I knew what he was talking about, it was that thing where he could ask a question once per day and get either the answer or be directed toward the answer. It was the same thing that had pointed his team toward me when he’d asked how they could find out what was really going on with Roxa. And now he could either use it to ask how to get the prisoners out of those tubes, or save it in case we needed an answer to a more dire and immediate problem later. It had to be a hard choice to make every time he made it out in the field like this. How was he supposed to know if using his single question at any given point was the right time? It was a lot of pressure. I didn’t even like using limited quantity items in video games, let alone something like this. 

Still, I only hesitated for a moment in this case before giving a short nod. “Use it. The sooner we get them out of there and moving, the sooner everyone gets off this planet. That’s gotta be worth it.” 

Letting out an audible breath, Doug hesitated to think before starting. “Okay, well here goes nothing. How do we safely get the prisoners right there out of the tubes without harming any of them or setting off any traps?” His voice turned somewhat eerie through that, gaining a slight echoey quality to it.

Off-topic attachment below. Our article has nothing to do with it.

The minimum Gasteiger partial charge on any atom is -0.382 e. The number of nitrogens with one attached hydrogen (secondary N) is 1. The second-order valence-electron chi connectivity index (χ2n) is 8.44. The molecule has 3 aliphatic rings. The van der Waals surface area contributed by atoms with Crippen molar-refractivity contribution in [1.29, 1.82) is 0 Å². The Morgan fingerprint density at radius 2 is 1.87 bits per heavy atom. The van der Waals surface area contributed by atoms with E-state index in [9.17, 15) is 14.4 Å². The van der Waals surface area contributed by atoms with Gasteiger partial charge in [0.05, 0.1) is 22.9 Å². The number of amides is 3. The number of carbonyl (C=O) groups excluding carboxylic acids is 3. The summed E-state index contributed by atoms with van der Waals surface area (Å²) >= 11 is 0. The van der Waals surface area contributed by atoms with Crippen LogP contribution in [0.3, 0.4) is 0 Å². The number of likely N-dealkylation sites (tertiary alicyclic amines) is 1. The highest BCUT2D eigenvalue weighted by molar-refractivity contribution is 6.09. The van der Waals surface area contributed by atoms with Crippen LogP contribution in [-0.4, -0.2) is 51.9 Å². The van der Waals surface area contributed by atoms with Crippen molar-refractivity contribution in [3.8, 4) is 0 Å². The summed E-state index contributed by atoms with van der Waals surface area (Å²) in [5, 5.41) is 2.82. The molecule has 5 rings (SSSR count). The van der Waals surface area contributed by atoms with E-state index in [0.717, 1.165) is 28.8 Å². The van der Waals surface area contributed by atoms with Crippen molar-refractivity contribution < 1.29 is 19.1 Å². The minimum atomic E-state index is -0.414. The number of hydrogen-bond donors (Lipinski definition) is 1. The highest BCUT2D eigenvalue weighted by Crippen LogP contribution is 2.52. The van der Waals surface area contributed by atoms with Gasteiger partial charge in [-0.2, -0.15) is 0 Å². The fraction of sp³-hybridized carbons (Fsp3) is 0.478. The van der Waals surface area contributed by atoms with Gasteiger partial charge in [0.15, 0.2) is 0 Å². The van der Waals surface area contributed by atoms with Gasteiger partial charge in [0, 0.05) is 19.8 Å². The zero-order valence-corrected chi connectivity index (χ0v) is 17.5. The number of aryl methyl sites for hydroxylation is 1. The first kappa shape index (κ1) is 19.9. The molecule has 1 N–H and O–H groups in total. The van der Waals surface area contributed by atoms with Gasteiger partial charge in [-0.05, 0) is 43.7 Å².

While waiting for him to get an answer to that, I looked over to where Asenath and Shiori were standing together in front of the tube that Tiras was in. His daughter had a hand against the side, clearly overwhelmed by the fact that she was seeing him in person for the first time since she was a child. Even now I couldn’t make him out very well, but she knew him. And for Asenath, ‘since she was a child’ had been a very long time indeed. I couldn’t even imagine the emotions that were going through her mind at that moment. Especially considering she was that close to him, but still couldn’t talk to him yet.  All those years and all that distance, and now the only thing between them was this tube, but she couldn’t get through it. Not yet, anyway. 

Gordon had found his father too. Standing at the far end of the line of tubes, the boy had his arms folded across his chest while he stared silently at the figure within. As always, it was hard to judge his emotions solely from the flat expression on his face but I had a feeling there were a lot swirling inside him.  

With a slight gasp, Doug started and gave a sharp shake of his head. He glanced toward me briefly before starting that way at a jog. “Hang on,” the boy called, “I know how to get them out! But uhh, they’re gonna be out of it for awhile. They won’t wake up even after we get them out of the tubes, so we’re gonna have to carry them or…” Trailing off, he frowned while taking in the amount of prisoners. Three rows of ten. Thirty prisoners. We didn’t have nearly enough people down here to carry that many.